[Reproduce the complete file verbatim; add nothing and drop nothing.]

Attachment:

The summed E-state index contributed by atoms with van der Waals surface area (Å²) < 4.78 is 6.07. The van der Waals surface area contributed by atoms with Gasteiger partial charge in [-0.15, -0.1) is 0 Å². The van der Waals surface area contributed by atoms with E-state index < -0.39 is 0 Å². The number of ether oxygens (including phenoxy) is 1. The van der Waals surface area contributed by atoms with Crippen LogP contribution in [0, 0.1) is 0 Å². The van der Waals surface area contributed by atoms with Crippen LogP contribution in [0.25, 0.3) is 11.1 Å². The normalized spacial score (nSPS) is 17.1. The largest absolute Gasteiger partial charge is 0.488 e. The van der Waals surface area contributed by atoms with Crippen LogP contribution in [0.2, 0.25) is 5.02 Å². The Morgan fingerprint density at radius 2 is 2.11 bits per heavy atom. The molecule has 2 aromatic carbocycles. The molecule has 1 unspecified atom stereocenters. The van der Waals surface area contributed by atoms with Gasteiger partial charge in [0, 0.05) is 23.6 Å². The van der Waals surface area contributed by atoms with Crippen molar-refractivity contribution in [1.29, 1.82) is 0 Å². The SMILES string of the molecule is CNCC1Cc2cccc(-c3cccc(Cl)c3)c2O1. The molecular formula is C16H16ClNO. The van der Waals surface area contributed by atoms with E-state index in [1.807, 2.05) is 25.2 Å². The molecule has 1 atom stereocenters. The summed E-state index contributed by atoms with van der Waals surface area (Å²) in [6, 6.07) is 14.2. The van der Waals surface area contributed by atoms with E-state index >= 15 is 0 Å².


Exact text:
The summed E-state index contributed by atoms with van der Waals surface area (Å²) < 4.78 is 6.07. The van der Waals surface area contributed by atoms with Gasteiger partial charge in [-0.15, -0.1) is 0 Å². The van der Waals surface area contributed by atoms with E-state index < -0.39 is 0 Å². The number of ether oxygens (including phenoxy) is 1. The van der Waals surface area contributed by atoms with Crippen LogP contribution in [0, 0.1) is 0 Å². The van der Waals surface area contributed by atoms with Crippen LogP contribution in [0.25, 0.3) is 11.1 Å². The normalized spacial score (nSPS) is 17.1. The largest absolute Gasteiger partial charge is 0.488 e. The van der Waals surface area contributed by atoms with Crippen LogP contribution in [0.2, 0.25) is 5.02 Å². The Morgan fingerprint density at radius 2 is 2.11 bits per heavy atom. The molecule has 2 aromatic carbocycles. The molecule has 1 unspecified atom stereocenters. The van der Waals surface area contributed by atoms with Gasteiger partial charge in [0, 0.05) is 23.6 Å². The van der Waals surface area contributed by atoms with Crippen molar-refractivity contribution in [1.29, 1.82) is 0 Å². The SMILES string of the molecule is CNCC1Cc2cccc(-c3cccc(Cl)c3)c2O1. The molecular formula is C16H16ClNO. The van der Waals surface area contributed by atoms with E-state index in [1.807, 2.05) is 25.2 Å². The molecule has 1 atom stereocenters. The summed E-state index contributed by atoms with van der Waals surface area (Å²) in [6, 6.07) is 14.2. The van der Waals surface area contributed by atoms with E-state index >= 15 is 0 Å².